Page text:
Discovery in Family Law: Investigating Assets and Income
Divorce, custody, and child support cases can involve different financial issues. In divorces, the property and assets between the spouses may be divided. When custody or child support are at issue, the court must determine how to arrange the parents’ financial responsibilities for their children. As part of the process, both parties are usually required to fully and truthfully disclose their assets, debts, and incomes from all sources. Several methods are available to exchange, request or uncover such information. The process of exchanging this information is referred to as “discovery.” This article will provide a brief overview of some discovery methods used by litigants to gather information when involved in a family law case.
Notice to Produce
Parties may send each other what is called a Notice to Produce, sometimes referred to as a “Request to Produce.” It will contain a list of requested documents that the other party must gather and submit. The receiving spouse is required to provide copies of the requested documents within a certain time frame, generally 28 days. The items requested can include, but are not limited to, the following:
- Evidence of income: pay stubs, banks statements, tax returns, W-2’s or other similar tax forms
- Evidence of assets: titles to residential property, car titles, retirement or investment account statements
- Evidence of debts: credit card statements, loan statements
There are limits to what can be requested, and a receiving party may object if certain requests are inappropriate. For example, a valid objection can be made if the documents requested are not relevant to any pending issues in the case.
Interrogatories are written questions, to which the receiving party is required to provide written answers. The answers are typically accompanied by a signed, sworn statement providing that the written answers are true. Interrogatories are used to obtain specific information, or answers from a party. Such information can include:
- Detailed employment and salary information: where a party works, how much he or she earns, whether he or she receives bonuses
- A list of a party’s retirement or investment accounts
- In a custody case, the address and description of the home where the parties’ children will be staying during parenting time
As with a Notice to Produce, objections can be made if the questions are inappropriate, for example, if they are not related to any pending issues in the case.
A deposition is the questioning of a person outside of court, under oath. Depositions can be oral or in writing. Oral depositions are usually taken in the presence of attorneys for both parties, and are recorded by a court reporter. Depositions may be taken to find out what information the other party knows, and what information they might testify to at trial. The recorded deposition of a party can also be used as evidence at trial.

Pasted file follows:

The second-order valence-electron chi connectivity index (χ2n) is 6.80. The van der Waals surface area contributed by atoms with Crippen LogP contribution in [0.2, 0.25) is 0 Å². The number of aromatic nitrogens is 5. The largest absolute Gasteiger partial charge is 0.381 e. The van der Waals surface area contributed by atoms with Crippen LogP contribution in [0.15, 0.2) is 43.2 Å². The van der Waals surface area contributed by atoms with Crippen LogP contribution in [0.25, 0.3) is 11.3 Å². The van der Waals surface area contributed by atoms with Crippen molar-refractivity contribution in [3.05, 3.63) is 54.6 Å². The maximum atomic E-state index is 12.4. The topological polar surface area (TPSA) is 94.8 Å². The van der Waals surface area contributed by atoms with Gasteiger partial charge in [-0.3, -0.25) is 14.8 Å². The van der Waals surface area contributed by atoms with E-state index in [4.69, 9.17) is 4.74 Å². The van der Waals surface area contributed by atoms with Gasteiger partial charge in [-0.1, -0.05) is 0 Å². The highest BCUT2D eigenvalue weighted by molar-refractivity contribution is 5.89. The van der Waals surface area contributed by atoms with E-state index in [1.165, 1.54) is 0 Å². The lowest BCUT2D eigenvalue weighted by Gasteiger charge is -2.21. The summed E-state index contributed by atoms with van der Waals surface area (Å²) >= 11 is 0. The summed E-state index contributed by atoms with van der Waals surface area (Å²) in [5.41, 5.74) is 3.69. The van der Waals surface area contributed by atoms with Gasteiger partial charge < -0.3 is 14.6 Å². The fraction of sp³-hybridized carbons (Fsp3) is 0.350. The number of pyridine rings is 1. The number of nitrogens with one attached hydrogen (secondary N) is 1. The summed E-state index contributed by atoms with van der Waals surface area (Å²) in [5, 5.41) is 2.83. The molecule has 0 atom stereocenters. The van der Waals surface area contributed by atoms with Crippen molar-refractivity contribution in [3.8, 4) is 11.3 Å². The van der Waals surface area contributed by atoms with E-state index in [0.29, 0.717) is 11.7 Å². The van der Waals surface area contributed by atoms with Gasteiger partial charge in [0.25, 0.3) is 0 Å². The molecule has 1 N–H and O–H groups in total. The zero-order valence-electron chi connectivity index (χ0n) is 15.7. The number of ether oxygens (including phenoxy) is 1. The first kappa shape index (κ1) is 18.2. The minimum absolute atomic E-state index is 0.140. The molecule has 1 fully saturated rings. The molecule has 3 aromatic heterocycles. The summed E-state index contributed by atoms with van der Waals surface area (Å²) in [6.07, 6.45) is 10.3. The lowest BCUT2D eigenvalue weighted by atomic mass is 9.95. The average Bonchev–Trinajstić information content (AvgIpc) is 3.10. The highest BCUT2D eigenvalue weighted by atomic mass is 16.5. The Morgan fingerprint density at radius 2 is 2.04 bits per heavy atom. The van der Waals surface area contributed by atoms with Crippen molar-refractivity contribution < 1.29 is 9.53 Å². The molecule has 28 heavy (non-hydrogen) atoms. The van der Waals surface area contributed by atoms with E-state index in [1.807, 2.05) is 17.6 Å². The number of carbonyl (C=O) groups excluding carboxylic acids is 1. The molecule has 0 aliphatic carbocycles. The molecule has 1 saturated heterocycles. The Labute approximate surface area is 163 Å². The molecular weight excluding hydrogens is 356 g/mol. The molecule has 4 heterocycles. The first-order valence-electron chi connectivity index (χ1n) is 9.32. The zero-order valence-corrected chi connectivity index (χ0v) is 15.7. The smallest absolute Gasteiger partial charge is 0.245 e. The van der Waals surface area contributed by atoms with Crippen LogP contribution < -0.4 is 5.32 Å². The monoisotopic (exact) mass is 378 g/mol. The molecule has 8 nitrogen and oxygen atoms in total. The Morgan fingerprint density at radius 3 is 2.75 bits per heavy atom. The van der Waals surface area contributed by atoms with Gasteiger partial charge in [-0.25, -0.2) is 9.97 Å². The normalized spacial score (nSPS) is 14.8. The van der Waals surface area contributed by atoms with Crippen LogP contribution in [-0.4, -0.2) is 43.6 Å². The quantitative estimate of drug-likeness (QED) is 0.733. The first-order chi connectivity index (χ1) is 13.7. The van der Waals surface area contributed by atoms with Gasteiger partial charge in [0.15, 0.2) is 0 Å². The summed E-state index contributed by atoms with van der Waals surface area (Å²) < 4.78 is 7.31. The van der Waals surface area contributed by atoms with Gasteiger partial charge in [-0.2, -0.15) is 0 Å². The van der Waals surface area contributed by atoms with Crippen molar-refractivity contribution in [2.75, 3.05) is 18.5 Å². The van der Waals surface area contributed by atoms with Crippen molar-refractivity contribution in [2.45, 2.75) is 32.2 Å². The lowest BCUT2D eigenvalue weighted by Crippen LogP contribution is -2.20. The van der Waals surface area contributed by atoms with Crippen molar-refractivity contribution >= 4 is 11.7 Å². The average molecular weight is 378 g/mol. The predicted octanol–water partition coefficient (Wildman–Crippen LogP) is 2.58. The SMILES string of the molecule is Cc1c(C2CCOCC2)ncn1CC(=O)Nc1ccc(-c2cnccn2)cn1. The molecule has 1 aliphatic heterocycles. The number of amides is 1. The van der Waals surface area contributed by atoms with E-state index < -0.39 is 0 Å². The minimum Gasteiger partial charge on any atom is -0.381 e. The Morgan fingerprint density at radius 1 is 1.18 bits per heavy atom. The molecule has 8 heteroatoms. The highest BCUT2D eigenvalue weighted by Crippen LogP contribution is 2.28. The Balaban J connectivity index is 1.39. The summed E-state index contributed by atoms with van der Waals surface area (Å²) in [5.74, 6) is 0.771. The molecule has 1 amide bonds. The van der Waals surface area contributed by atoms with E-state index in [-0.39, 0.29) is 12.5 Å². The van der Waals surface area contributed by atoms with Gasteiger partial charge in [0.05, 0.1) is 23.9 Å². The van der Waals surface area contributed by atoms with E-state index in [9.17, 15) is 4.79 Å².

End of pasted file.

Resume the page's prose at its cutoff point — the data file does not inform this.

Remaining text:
Both parties may have the opportunity to request documents directly from entities such as employers, banks or other financial institutions. Subpoenas can be very useful tools if a party suspects that the other spouse is not disclosing certain information. For example, if one party stated that he or she worked only part time in the past, a subpoena can be issued to his or her employer requesting documentation of past work schedules to confirm whether or not this is true.
Requests to Admit
Requests to admit are written questions asking that a party admit or deny specific facts. The party receiving the request to admit typically has 28 days to respond to the questions. If he or she does not respond by this time frame, the questions will be deemed admitted. Similarly, Requests to Admit can be used to have the other party verify that certain documents are genuine. If the party does not reply within the requisite time, the genuineness of the documents will be deemed admitted.
Finding and having the right information can be crucial to a case. If you require professional assistance with uncovering information in a divorce, custody, or other family law case, contact our attorneys at (815) 207-9570, or (815) 409-8858 for an initial consultation. We represent clients in family law cases in Will County, Dupage County, and Kendall County.
The information on this site is not legal advice. Retain an attorney licensed in the state which has jurisdiction over your matter before taking any action which affects your legal issues, legal marital status or custody arrangements, and follow the advice of your retained lawyer.